I had a conversation with an ex-soldier who served in Iraq at my local coffee shop last week. I saw a sticker on his laptop, which said “Iraq Veterans Against The War” and struck up a conversation.
The first thing that hit me was his suspicion about why I was asking. It took a while to establish that I am a caffeine-addicted blogger and not an undercover MP or a reporter, despite wearing a necktie (I did score points for it being a Jerry Garcia tie). A number of times throughout the conversation I needed to confirm that I would not reveal his name or anything that might identify who he is. At first I felt he was being a trifle paranoid, but by the end, I found I have checked this article a number of times to see if I possibly left a trail.
I do not know this person, his views, experiences or anything else about him. He told me that, like so many of his peers, he saw the army as a porthole to learning a profession or getting a degree, an alternative more attractive than flipping burgers. But there was more that attracted him – a sense of belonging and pride and the opportunity to make a close group of friends. ‘I felt it would make me a better person as well – more confident, more perspective, more worldly.’
I asked him why he had the sticker and he shared two points. The first is that he felt America is dabbling in a region and culture that we have no connection to or understanding of. The people there generally don’t want us there and feel that our presence is just an obstruction to their country standing up on its own feet. I asked him if all Iraqis that he met felt this way and he replied no. There are many who see the US army as the only things standing against religious extremism.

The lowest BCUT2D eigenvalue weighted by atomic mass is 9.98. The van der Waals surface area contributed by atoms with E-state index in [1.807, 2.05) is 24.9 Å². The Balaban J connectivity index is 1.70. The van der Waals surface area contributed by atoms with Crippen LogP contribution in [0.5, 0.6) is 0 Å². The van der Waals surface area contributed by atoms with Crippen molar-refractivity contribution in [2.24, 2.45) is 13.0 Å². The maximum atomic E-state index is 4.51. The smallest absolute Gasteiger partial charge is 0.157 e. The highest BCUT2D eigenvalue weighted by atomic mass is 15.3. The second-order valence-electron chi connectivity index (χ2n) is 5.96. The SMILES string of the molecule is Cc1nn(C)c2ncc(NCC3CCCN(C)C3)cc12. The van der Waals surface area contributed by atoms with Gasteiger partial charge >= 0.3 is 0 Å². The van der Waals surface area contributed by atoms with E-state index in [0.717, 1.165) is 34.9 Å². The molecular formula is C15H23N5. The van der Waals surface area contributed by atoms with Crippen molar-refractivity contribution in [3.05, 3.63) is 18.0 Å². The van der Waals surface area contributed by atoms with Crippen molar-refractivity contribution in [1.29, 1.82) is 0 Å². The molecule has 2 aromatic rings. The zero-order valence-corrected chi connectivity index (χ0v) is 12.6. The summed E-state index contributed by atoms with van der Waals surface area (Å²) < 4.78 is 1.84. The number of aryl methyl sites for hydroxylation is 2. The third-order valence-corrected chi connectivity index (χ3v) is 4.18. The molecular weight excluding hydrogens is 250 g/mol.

But it is the second reason that he mentioned that has stayed with me: the feeling that the reason the US was so involved in Iraq had to do with oil. He mentioned other countries that are suffering from violence and oppressive regimes to whom we are giving little more than lip service. Guarding the interests of those who make fortunes from an energy source that is destroying the world is no reason to employ the US army, he told me.
War Vets focus their protest on the petrochemical industry's connection to the war.
While these are his thoughts and beliefs written in my words, he spoke calmly and intelligently. I felt considerable respect for this young man.
Where are the boundaries of war? Having read Khaled Hosseini’s ‘A Thousand Splendid Suns,’ I feel justified ‘freeing’ the Afghan people from Taliban oppression. I want a world where people have the freedom to choose their government, their religion, and to express their political beliefs without fear. I believe in freedom and desire to eradicate its antonym: oppression. I believe our perfect world cannot evolve without the use of force when oppressive powers refuse to listen to the needs of their people. But this is a far cry from justifying military actions to protect energy sources.
One more thing that this young war vet wanted me to make clear: He is a patriotic and proud American and would have no hesitation donning his uniform again to defend our freedom.
I believe him. He is just another Accidental Activist.
Alon Shalev is the author of The Accidental Activist (now available on Kindle) and A Gardener’s Tale. He is the Executive Director of the San Francisco Hillel Foundation, a non-profit that provides spiritual and social justice opportunities to Jewish students in the Bay Area. More on Alon Shalev at http://www.alonshalev.com/and on Twitter (#alonshalevsf).